Faculty of Arts

Philosophy

The Originals: Classic Readings in Western Philosophy

By:  Jeff McLaughlin, Thompson Rivers University

This peer-reviewed, open textbook provides readers with an appreciation and understanding of philosophy framed by the very words and ideas of those who have shaped our thinking over the centuries.

Includes: primary source documents.

Attribution:  The Originals: Classic Readings in Western Philosophy by Jeff McLaughlin is licences under a Creative Commons Attribution (CC BY) 4.0 International License.

An Introduction to Philosophy

By: W. Russ Payne, Bellevue College

This peer-reviewed open textbook presents philosophy to newcomers as a living discipline with historical roots. Early chapters are historically organized, to help trace a developmental progression of thought that introduce basic philosophical methods and frames issues that remain relevant today.

Includes: instructor resources.

Attribution:  An Introduction to Philosophy by W. Russ Payne is licensed under a Creative Commons Attribution Non-Commercial (CC BY-NC)  4.0 International License.

Analyzing Meaning: An Introduction to Semantics and Pragmatics

This open textbook provides an introduction to the study of meaning in human language, from a linguistic perspective including foundational concepts, word meanings, implicature (including indirect speech acts), compositional semantics, modals, conditionals, and causation and tense & aspect.

Includes: instructor resources.

Modern Philosophy

By: Walter Ott and Alex Dunn

This well reviewed open textbook in modern philosophy combines readings from primary sources with two pedagogical tools.

Attribution:  Modern Philosophy by Walter Ott and Alex Dunn is licensed under a  Creative Commons Attribution Non-Commercial ShareAlike  (CC BY-NC-SA) 4.0 International License.

Words of Wisdom: Intro to Philosophy

By: Jody Ondich, Lake Superior College

Words of Wisdom can come from anyone. In this text we discuss topics ranging from “Are Humans good by nature?” to “Is there a God?” to “Do I have the right to my own opinion?” Philosophy is the study of wisdom, and can emerge in our conversations in social media, in school, around the family dinner table, and even in the car. The text uses materials that are 2,500 years old, and materials that were in the news this year. Wise people come in all shapes and types, and from every culture on earth. We have poetry and folktales, sacred writings and letters. Dialogues and interviews, news columns, Ted Talks, You Tube recordings and even comedy are all a part of the content in this text.

Attribution:  Words of Wisdom: Intro to Philosophy by Jody Ondich is licensed under a  Creative Commons Attribution Non-Commercial ShareAlike  (CC BY-NC-SA) 4.0 International License.

Logic and Critical Thinking

Introduction to Logic and Critical Thinking

By: Matthew J. Van Cleave, Lansing Community College

This is an introductory textbook in logic and critical thinking, aimed at providing the reader with a set of tools and skills that will enable them to identify and evaluate arguments.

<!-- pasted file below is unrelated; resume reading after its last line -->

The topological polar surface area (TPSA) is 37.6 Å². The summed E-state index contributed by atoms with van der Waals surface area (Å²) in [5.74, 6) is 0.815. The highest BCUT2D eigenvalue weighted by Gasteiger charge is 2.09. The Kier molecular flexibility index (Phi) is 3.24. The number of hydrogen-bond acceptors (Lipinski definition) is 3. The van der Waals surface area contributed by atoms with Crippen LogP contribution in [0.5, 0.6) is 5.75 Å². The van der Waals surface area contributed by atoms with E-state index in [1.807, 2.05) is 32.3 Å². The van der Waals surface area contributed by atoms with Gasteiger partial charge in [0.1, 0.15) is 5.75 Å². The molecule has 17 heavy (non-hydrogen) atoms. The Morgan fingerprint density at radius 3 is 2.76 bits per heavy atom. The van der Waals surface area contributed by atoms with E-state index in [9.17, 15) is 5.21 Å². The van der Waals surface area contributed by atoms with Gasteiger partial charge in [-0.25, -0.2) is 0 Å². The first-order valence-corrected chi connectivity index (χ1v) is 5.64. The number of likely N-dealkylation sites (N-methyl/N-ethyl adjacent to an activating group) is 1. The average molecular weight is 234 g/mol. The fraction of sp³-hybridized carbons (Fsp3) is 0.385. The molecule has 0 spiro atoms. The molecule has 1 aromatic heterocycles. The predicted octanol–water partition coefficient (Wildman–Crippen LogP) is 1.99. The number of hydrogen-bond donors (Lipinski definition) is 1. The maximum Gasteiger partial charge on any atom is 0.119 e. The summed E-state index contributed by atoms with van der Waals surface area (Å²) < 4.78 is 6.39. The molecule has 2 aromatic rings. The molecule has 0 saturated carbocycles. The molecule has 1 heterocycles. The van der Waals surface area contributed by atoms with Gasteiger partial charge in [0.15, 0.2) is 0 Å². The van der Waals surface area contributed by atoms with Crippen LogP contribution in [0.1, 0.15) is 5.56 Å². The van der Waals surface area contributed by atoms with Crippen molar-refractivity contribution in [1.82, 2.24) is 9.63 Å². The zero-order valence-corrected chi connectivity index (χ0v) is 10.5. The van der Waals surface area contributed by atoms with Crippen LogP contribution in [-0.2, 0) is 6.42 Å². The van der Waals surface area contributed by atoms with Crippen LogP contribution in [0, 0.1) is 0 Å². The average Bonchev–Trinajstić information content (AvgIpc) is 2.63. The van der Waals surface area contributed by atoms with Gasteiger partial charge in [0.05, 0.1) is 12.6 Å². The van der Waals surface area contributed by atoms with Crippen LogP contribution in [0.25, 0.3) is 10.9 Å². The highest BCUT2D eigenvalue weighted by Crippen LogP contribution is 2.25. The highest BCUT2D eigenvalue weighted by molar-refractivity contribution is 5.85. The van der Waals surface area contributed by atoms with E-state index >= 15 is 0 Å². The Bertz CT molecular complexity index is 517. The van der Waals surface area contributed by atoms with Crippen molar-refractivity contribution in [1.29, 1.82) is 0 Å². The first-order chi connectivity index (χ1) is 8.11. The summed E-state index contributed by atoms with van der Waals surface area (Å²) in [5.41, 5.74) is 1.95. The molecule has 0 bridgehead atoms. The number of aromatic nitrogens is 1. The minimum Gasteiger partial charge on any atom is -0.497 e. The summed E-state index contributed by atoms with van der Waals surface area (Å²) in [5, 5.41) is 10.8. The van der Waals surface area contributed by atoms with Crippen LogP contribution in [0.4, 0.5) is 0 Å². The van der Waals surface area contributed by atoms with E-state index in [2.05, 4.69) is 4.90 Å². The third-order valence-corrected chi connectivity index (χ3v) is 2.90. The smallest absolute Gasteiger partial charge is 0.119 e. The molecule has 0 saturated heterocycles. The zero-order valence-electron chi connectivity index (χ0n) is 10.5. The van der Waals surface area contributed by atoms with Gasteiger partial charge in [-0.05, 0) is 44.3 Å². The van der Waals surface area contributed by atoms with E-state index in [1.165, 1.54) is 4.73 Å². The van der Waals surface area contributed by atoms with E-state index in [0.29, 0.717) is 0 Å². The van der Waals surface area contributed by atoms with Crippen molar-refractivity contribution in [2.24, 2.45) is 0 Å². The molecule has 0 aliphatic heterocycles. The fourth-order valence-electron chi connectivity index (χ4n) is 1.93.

Includes: exercises.

Attribution:  Introduction to Logic and Critical Thinking by Matthew J. Van Cleave is licensed under a Creative Commons Attribution (CC BY) 4.0 International License.

A Concise Introduction to Logic

Concise Introduction to Logic is an introduction to formal logic suitable for undergraduates taking a general education course in logic or critical thinking, and is accessible and useful to any interested in gaining a basic understanding of logic.

Introduction to Philosophy: Ethics

By: George Matthews, Plymouth State University and Christina Hendricks, University of British Columbia

This text examines some of the main threads of discussion on judgments about good and bad, right and wrong.  It considers basic questions about moral and ethical judgment: Is there such a thing as something that is really right or really wrong independent of time, place and perspective? What is the relationship between religion and ethics? How can we reconcile self-interest and ethics? Is it ever acceptable to harm one person in order to help others? 

Attribution:  Introduction to Philosophy: Ethics by George Matthews and Christina Hendricks is licensed under a Creative Commons Attribution (CC BY) 4.0 International License.

Public Domain Resources

Any works that are in the Public Domain (creative works to which no exclusive intellectual property rights apply) can be freely used in your courses.  These texts can be hosted at Ryerson and customized (introductions, glossaries, annotations, supplementary materials) for your course.

Examples:  Autobiography of Alice B. Toklas, Tartuffe

Project Gutenberg

Project Gutenberg is a library of over 60,000 free eBooks that is a great resource for finding out-of-copyright works.  Project Gutenberg eBooks are mostly older literary works, published before 1924.

Contact your subject librarian for more information on finding and using public domain works.

 

If you have questions about Open Educational Resources in your subject area, please contact your subject liaison librarian.

 

License

Icon for the Creative Commons Attribution 4.0 International License

Now is the Time for Open Educational Resources by Kelly Dermody, Ann Ludbrook, Nada Savicevic, Michelle Schwartz, Reece Steinberg, and Sally Wilson is licensed under a Creative Commons Attribution 4.0 International License, except where otherwise noted.